21. Relying on the said provisions, it is contended by the learned counsel for the 1st respondent that the BCI has plenary powers to pass an order as it feels appropriate and in certain cases of statutory transfer or transferred by operation of law, is not remanded, there would be enormous practical difficulties and injustice is likely to be caused and sometimes due to delinquent advocate. In essence, the submission of the learned counsel for the said respondent is that after transfer of inquiry, the BCI is not mandatorily commanded by law to complete the enquiry and pass an order as provided under Section 35(3) of the Act. He has also drawn inspiration from Section 49 that confers power on the BCI for discharging the functions under the Act. It is urged by him that Rule 18(5) of Part VII of the Bar Council of India contemplates an order of remand if the language used is properly appreciated. Rule 18(5) reads as follows:- “Rule 18(5). On a consideration of the report of a State Bar Council or otherwise the Disciplinary Committee of the Bar Council of India shall pass such orders as it considers proper.”
22. Thus, the question, as posed earlier, fundamentally centres around the jurisdiction of the BCI. As is discernible from the language employed in Section 36B(1), the transfer takes place by operation of law. There is a further command to BCI to dispose it off as if it were a proceeding withdrawn for enquiry under sub-section (2) of Section 36. Thus, the jurisdiction for conducting the enquiry and disposal of the complaint is conferred on the BCI by the mandate of the Act. The context, the intention and the purpose is clear as crystal. The BCI is required to exercise original jurisdiction that was to be exercised by the State Bar Council. 23. To understand the language employed in a statutory provision, one may recapitulate what Chinnappa Reddy, J. had to say in Reserve Bank of India v. Peerless General Finance and Investment Co. Ltd. and others :- “33. Interpretation must depend on the text and the context. They are the bases of interpretation. One may well say if the text is the texture, context is what gives the colour. Neither can be ignored. Both are important. That interpretation is best which makes the textual interpretation match the contextual. A statute is best interpreted when we know why it was enacted. “
24. Sabyasachi Mukharji, J. (as His Lordship then was) in Atma Ram Mittal v. Ishwar Singh Punia, emphasizing on the intention of Parliament or, in other words, the will of the people, observed:-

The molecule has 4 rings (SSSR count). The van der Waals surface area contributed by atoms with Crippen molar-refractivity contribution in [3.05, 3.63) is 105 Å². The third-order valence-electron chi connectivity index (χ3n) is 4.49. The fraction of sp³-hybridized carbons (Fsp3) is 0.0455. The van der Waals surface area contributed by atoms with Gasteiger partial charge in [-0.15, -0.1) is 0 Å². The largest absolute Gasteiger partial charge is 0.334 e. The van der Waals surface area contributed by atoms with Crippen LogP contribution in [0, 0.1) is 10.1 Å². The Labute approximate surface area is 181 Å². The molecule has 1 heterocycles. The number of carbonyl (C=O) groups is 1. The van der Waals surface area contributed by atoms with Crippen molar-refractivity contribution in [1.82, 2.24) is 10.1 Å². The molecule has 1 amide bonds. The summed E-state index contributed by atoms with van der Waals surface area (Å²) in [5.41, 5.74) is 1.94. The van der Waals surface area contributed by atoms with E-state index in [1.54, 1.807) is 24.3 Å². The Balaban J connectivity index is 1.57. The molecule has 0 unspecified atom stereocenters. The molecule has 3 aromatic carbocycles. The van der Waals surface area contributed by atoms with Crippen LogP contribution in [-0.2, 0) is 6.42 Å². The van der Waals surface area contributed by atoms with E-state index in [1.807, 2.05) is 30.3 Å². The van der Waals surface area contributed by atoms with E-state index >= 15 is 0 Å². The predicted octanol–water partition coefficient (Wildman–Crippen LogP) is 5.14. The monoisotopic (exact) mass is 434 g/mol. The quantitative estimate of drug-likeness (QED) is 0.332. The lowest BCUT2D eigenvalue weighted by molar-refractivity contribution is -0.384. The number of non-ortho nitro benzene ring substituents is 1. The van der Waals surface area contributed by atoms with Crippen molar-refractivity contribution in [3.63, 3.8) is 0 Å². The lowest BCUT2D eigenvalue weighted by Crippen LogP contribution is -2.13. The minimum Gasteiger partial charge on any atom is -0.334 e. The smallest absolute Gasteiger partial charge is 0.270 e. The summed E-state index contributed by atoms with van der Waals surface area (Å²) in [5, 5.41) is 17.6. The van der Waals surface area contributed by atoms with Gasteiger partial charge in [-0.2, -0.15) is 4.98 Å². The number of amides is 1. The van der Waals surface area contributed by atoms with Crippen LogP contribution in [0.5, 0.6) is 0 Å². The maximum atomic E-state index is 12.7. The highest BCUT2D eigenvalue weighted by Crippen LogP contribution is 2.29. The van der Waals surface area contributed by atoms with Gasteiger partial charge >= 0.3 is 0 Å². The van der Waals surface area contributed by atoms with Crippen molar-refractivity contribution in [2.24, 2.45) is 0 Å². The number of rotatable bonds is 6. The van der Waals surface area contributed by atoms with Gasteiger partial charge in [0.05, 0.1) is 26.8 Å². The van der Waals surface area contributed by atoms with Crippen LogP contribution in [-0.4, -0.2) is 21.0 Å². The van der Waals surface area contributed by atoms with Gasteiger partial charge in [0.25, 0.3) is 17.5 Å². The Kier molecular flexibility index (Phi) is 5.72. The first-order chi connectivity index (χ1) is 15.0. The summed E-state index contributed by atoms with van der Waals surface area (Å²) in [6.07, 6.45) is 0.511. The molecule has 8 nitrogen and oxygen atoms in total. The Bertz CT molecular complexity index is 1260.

“9. Blackstone tells us that the fairest and most rational method to interpret the will of the legislator is by exploring his intentions at the time when the law was made, by signs most natural and probable. And these signs are either the words, the context, the subject-matter, the effects and consequence, or the spirit and reason of the law. (emphasis by the court) See Commentaries on the Laws of England (facsimile of 1st Edn. of 1765, University of Chicago Press, 1979, Vol. 1, p. 59). Mukherjea, J. as the learned Chief Justice then was, in Poppatlal Shah v. State of Madras said that each word, phrase or sentence was to be construed in the light of purpose of the Act itself. But words must be construed with imagination of purpose behind them said Judge Learned Hand, a long time ago. It appears, therefore, that though we are concerned with seeking of intention, we are rather looking to the meaning of the words that the legislature has used and the true meaning of what words as was said by Lord Reid in Black- Clawson International Ltd. v. Papierwerke Waldhof-Aschaffenburg A.G.. We are clearly of the opinion that having regard to the language we must find the reason and the spirit of the law. “
25. In S. Gopal Reddy v. State of A.P., the Court observed:- “It is a well-known rule of interpretation of statutes that the text and the context of the entire Act must be looked into while interpreting any of the expressions used in a statute. The courts must look to the object which the statute seeks to achieve while interpreting any of the provisions of the Act. A purposive approach for interpreting the Act is necessary.”
26. In High Court of Gujarat and another v. Gujarat Kishan Mazdoor Panchayat and others while discussing about the importance of the context, the Court stated thus:- “38. In The Interpretation and Application of Statutes by Reed Dickerson, the author at p. 135 has discussed the subject while dealing with the importance of context of the statute in the following terms:
” The essence of the language is to reflect, express, and perhaps even affect the conceptual matrix of established ideas and values that identifies the culture to which it belongs. For this reason, language has been called ‘conceptual map of human experience’.”